What seems clear, however, is the three-tier system was not adopted by North Carolina until decades after the repeal of Prohibition and became effective during the same general period as its beer franchise laws.

In any event, the three-tier system has arguably been accepted as the law in North Carolina, and the exact date of adoption is not important. What seems clear, however, is the three-tier system was not adopted by North Carolina until decades after the repeal of Prohibition and became effective during the same general period as its beer franchise laws. It is also notable that there were only a handful, if any, resident North Carolina breweries around during that period to question or challenge the three-tier system.

Small Brewery Exceptions—Brewpubs and Self-Distribution

In the 1980’s, Uli Bennewitz wanted to open a brewpub in North Carolina,[159] but that was illegal under North Carolina’s “tied house” laws prohibiting a brewery from having a financial interest or exclusivity arrangement with a retailer. After lobbying by Mr. Bennewitz, the North Carolina General Assembly ratified an “Act to Allow On-Premise Sales of Beer at Mini-Breweries” in 1985.[160] The Act permitted the holder of a brewery permit to sell its beer at its brewery upon receipt of an on-premise retail permit, so long as the brewery produced “fewer than 62,000 gallons” of beer per year.[161]

This brewpub (or taproom) exception was increased in 1992 to permit on-premise retail sales, so long as the brewery’s sales to “consumers at the brewery, to wholesalers, and to exporters” were “fewer than 310,000 gallons of beer produced by it per year.”[162]

A year later, the Act was revised again to provide the small brewery self-distribution exception. The 1993 amendment permitted a brewery permit holder to “obtain a malt beverage wholesaler permit to sell, deliver, and ship at wholesale only malt beverages manufactured by the brewery.”[163] This authorization applied to a brewery that sold, “to consumers at the brewery, to wholesalers, to retailers, and to exporters, fewer than 310,000 gallons of malt beverages produced by it per year.”[164] The self-distribution limit was increased to 25,000 barrels in 2003.[165]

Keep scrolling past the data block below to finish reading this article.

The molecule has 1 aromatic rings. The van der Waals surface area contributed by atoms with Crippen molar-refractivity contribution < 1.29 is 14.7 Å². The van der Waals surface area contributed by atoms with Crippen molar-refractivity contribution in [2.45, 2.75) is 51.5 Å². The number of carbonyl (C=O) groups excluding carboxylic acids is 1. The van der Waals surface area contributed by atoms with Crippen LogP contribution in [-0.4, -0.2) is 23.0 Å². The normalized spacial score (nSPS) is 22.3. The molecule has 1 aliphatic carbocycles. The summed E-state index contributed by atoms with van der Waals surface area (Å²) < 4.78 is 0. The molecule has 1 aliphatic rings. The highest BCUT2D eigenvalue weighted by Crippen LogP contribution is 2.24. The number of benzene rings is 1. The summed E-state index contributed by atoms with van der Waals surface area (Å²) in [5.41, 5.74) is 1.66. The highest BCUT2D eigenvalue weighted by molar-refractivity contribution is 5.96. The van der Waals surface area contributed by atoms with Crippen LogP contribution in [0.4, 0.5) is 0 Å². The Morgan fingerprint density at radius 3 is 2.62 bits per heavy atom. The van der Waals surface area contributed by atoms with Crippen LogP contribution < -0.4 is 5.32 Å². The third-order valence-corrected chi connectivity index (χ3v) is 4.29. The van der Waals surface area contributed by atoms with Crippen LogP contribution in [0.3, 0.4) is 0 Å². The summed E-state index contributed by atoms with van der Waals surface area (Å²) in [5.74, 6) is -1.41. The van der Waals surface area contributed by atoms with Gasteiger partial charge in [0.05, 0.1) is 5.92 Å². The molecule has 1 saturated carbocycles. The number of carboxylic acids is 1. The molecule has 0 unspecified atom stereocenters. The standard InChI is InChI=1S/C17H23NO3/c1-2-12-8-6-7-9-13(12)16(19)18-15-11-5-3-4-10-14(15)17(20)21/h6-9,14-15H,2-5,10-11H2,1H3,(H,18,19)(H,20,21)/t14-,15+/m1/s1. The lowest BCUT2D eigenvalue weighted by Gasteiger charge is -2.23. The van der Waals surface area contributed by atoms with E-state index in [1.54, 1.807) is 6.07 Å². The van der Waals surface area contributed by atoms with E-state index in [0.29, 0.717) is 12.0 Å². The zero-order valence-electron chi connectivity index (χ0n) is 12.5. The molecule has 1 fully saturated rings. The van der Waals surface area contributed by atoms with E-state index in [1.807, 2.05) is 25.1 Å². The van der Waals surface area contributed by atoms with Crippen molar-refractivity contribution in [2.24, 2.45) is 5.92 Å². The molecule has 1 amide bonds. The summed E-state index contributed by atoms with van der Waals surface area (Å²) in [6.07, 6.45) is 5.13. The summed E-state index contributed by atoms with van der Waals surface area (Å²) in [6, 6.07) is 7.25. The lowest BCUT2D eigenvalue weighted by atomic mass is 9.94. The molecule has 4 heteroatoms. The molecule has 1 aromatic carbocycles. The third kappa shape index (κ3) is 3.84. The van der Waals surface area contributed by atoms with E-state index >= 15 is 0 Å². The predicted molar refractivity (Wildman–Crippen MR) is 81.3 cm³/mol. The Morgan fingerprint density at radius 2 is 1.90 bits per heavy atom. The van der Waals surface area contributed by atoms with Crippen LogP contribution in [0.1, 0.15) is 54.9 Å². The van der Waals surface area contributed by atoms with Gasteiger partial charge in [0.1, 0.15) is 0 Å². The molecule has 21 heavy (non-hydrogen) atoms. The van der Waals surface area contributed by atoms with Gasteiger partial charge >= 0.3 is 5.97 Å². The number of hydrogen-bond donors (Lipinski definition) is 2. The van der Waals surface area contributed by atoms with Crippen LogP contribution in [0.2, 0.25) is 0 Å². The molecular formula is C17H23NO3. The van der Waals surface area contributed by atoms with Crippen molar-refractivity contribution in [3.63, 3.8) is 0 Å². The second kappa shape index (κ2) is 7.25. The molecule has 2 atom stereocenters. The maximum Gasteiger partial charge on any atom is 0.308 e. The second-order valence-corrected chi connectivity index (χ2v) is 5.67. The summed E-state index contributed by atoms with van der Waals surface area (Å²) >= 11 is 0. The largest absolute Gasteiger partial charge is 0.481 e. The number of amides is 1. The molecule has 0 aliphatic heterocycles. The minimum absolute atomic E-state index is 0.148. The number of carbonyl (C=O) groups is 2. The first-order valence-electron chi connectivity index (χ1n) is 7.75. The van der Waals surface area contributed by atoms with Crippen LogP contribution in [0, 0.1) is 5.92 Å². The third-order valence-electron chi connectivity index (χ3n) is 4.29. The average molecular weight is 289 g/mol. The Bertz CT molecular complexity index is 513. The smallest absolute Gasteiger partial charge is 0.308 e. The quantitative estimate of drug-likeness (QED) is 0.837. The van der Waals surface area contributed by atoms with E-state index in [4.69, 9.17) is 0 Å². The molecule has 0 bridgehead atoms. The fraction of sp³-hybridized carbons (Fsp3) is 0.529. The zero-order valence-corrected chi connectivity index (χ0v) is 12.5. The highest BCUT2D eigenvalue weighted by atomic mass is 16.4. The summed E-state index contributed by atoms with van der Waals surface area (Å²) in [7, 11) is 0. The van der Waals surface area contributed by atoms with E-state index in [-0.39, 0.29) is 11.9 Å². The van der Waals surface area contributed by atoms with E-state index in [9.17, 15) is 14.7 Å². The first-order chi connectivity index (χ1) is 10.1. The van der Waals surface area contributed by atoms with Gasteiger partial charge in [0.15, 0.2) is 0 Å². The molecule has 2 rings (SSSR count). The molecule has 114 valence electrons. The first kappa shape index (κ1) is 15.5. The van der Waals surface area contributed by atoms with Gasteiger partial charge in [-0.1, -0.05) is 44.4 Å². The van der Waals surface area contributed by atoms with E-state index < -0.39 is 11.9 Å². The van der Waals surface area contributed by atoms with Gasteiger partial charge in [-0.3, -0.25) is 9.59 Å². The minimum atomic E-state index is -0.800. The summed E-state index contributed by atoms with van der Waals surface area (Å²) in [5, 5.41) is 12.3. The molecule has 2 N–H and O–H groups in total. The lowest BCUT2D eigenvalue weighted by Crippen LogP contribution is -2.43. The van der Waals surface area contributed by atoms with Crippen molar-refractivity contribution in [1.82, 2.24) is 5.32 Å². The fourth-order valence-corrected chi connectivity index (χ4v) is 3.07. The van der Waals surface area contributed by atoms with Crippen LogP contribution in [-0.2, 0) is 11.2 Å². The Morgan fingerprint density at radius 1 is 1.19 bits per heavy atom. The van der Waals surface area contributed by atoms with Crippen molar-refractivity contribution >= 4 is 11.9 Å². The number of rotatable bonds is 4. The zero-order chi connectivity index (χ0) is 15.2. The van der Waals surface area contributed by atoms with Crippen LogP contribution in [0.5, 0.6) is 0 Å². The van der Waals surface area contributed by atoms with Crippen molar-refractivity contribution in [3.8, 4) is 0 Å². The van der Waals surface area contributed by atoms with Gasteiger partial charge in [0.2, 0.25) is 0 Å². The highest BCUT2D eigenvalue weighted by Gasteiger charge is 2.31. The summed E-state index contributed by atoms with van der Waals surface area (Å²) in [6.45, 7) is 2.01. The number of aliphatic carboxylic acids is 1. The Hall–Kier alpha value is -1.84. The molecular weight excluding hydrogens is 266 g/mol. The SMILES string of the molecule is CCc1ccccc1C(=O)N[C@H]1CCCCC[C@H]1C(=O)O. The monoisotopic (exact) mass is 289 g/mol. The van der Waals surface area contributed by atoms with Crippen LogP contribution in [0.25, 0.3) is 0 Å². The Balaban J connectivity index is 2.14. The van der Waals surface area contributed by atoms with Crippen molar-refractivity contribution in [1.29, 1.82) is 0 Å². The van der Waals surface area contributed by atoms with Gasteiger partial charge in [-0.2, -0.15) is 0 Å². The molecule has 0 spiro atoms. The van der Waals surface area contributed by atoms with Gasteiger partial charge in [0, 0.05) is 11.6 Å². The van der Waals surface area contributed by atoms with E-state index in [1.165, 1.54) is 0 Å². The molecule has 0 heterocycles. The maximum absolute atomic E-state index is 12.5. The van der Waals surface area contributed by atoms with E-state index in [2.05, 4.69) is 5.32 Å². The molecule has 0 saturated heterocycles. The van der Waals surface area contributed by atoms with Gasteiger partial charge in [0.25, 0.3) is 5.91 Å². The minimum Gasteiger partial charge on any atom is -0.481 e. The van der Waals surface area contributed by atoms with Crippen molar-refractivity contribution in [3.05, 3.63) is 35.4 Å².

Since 2003, breweries have lobbied unsuccessfully to increase the 25,000-barrel self-distribution limit. And a suit was recently filed against The State of North Carolina claiming the three-tier distribution system and its related franchise laws are illegal under the State’s constitution.[166] These events have been covered widely in the news and social media, but I may discuss them in a future post.


It’s frustrating that I can’t pinpoint the exact time when North Carolina became a mandatory three-tier system state, but I don’t think it matters.[167] We can still make the following conclusions about the history of North Carolina’s three-tier system:

  • The three-tier system was not a carryover from the Prohibition era in North Carolina.
  • The seminal 1933 study that shaped alcohol policy in the United States, Toward Liquor Control, did not contemplate or recommend a three-tier system. It supported a two-tier system for controlling retail sales of liquor and high alcohol beverages.
  • Toward Liquor Control was not concerned with tightly regulating beer and wine or the manufacture and distribution of alcohol.
  • Consistent with Toward Liquor Control, North Carolina initially imposed minimal regulations on the manufacture, distribution, and sale of beer, which were primarily concerned with tax collection.
  • North Carolina gradually tightened its beer regulations over many decades. It eventually adopted a “two-tier” system for beer and wine in 1953 to separate (1) retailers from (2) breweries and wholesalers. These “tied house” laws prohibited breweries and wholesalers from having ownership, financial, and other influential relationships with retailers.